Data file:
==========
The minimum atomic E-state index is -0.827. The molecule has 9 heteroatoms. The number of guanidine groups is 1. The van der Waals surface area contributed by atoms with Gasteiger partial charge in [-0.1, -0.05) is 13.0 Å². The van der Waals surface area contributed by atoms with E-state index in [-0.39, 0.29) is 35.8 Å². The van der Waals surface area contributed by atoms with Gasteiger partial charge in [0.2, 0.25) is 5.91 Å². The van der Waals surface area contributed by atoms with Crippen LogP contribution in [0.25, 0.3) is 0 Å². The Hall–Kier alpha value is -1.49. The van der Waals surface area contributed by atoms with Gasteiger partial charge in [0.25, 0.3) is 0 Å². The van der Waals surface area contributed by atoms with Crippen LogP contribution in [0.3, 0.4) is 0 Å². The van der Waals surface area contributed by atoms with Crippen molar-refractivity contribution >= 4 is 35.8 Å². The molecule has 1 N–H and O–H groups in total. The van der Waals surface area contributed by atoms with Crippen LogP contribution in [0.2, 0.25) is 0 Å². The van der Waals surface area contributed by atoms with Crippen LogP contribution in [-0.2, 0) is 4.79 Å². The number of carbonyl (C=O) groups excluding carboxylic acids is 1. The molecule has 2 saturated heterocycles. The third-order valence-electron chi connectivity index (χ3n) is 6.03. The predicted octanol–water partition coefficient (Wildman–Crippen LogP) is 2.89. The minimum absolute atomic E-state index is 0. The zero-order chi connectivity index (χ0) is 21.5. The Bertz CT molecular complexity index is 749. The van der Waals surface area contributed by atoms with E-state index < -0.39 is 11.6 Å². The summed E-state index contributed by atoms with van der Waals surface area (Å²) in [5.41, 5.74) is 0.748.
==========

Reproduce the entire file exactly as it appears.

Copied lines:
The minimum atomic E-state index is -0.827. The molecule has 9 heteroatoms. The number of guanidine groups is 1. The van der Waals surface area contributed by atoms with Gasteiger partial charge in [-0.1, -0.05) is 13.0 Å². The van der Waals surface area contributed by atoms with E-state index in [-0.39, 0.29) is 35.8 Å². The van der Waals surface area contributed by atoms with Gasteiger partial charge in [0.2, 0.25) is 5.91 Å². The van der Waals surface area contributed by atoms with Crippen LogP contribution in [0.25, 0.3) is 0 Å². The Hall–Kier alpha value is -1.49. The van der Waals surface area contributed by atoms with Gasteiger partial charge in [0.25, 0.3) is 0 Å². The van der Waals surface area contributed by atoms with Crippen LogP contribution in [0.3, 0.4) is 0 Å². The van der Waals surface area contributed by atoms with Crippen molar-refractivity contribution >= 4 is 35.8 Å². The molecule has 1 N–H and O–H groups in total. The van der Waals surface area contributed by atoms with Crippen LogP contribution in [0.2, 0.25) is 0 Å². The van der Waals surface area contributed by atoms with Crippen LogP contribution in [-0.2, 0) is 4.79 Å². The number of carbonyl (C=O) groups excluding carboxylic acids is 1. The molecule has 2 saturated heterocycles. The third-order valence-electron chi connectivity index (χ3n) is 6.03. The predicted octanol–water partition coefficient (Wildman–Crippen LogP) is 2.89. The minimum absolute atomic E-state index is 0. The zero-order chi connectivity index (χ0) is 21.5. The Bertz CT molecular complexity index is 749. The van der Waals surface area contributed by atoms with E-state index < -0.39 is 11.6 Å². The summed E-state index contributed by atoms with van der Waals surface area (Å²) in [5.41, 5.74) is 0.748.